When our foundation is shaken, we often feel overwhelmed. Sometimes Satan causes the difficulty—with God’s permission, of course. At other times, challenging circumstances are brought about by the Lord’s hand. Regardless of the source, we have the promise in Romans 8:28 that “God causes all things to work together for good to those who love God, to those who are called according to His purpose.” And in either case, the Almighty’s purpose remains: to glorify Himself in our world and in our lives.

There are different reasons that the Lord permits turmoil, but for now, let’s focus on one: He will not allow anything that enables man to seem self-sufficient in his own eyes. Therefore, God may lovingly allow enough trouble for us to realize our need of Him. Consider the trials the Israelites faced each time they turned away from the Lord to worship other gods. In many ways, we do the same thing today. Individually, in our churches, and as a nation, we often glorify “gods” like money or status. But the One who created us will not tolerate this.

In our pride, we tend to think we’re able to manage without God. But out of love, He may stir up our life to reveal our dependence upon Him. If you are basing your security on anything except Jesus Christ—even something as seemingly innocent as comfort—it will prove to be sinking sand.

Tree of Life

“She is a tree of life to them that lay hold upon her: and happy is every one that retaineth her.” (Proverbs 3:18)

The tree of life in the Garden of Eden was a literal tree, whose marvelous fruit apparently had the medicinal ability to retard the aging process indefinitely, even for men and women under God’s curse (Genesis 3:22-24). This amazing tree will be planted again along the streets and rivers of the New Jerusalem (Revelation 22:2-3).

The writer of Proverbs used this tree and its health-giving qualities as a symbol of four attributes of a God-centered, spiritual life that can bring blessing to all those touched by it. First of all, true wisdom is like a tree of life, imparting true happiness to all those partaking of it, then guarding it.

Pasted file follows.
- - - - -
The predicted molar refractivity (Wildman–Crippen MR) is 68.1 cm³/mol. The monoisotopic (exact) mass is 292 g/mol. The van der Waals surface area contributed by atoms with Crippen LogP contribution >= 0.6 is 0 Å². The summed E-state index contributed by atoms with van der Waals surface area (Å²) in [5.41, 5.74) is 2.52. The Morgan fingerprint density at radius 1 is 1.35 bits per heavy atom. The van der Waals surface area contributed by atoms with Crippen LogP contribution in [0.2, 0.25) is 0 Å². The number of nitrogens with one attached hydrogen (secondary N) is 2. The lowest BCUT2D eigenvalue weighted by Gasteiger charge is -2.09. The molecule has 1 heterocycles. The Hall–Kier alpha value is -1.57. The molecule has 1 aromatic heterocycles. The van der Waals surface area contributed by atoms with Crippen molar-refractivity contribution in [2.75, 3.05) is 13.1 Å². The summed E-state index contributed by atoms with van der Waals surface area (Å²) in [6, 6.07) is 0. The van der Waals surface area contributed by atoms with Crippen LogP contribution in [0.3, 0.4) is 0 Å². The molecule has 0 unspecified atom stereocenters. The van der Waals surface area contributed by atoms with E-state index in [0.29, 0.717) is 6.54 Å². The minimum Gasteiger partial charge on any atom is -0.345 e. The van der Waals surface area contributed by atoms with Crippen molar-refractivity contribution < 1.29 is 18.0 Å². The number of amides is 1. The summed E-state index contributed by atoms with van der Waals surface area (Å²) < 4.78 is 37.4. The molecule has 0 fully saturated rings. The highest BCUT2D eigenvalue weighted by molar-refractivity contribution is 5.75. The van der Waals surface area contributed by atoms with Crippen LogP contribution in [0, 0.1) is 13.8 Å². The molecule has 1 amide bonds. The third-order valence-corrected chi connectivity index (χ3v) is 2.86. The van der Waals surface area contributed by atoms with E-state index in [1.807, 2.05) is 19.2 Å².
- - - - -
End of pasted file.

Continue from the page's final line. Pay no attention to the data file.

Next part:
Next, “the fruit of the righteous is a tree of life; and he that winneth souls is wise” (Proverbs 11:30). A life exhibiting genuine righteousness, like one manifesting genuine wisdom, yields wholesome spiritual fruit to those in real contact with it.

The third figure is given in Proverbs 13:12. “Hope deferred maketh the heart sick: but when the desire cometh, it is a tree of life.” Nothing is more rejuvenating to the spirit than for a dream suddenly to come true after long-continued hope has almost gone. An abiding, confident, always-continuing life of hope is a tree of life.

Finally, “a wholesome tongue is a tree of life” (Proverbs 15:4). “Wholesome” here means “healing.” One can become a veritable tree of life by using the God-given privilege of speech not to complain or criticize, not in vulgarity or foolishness, but to help, encourage, instruct, and comfort.

May God help each of us to be a spiritual tree of life by attaining and demonstrating true wisdom, by living in genuine righteousness, by always maintaining an attitude of confident hope, and by speaking only words of edification that “minister grace unto the hearers” (Ephesians 4:29). HMM

On Nonliturgical Worship

She unto the LORD me glory due unto his name: bring an offering, and come into his courts. O worship the LORD in the beauty of holiness: fear before him, all the earth.

—Psalm 96:8-9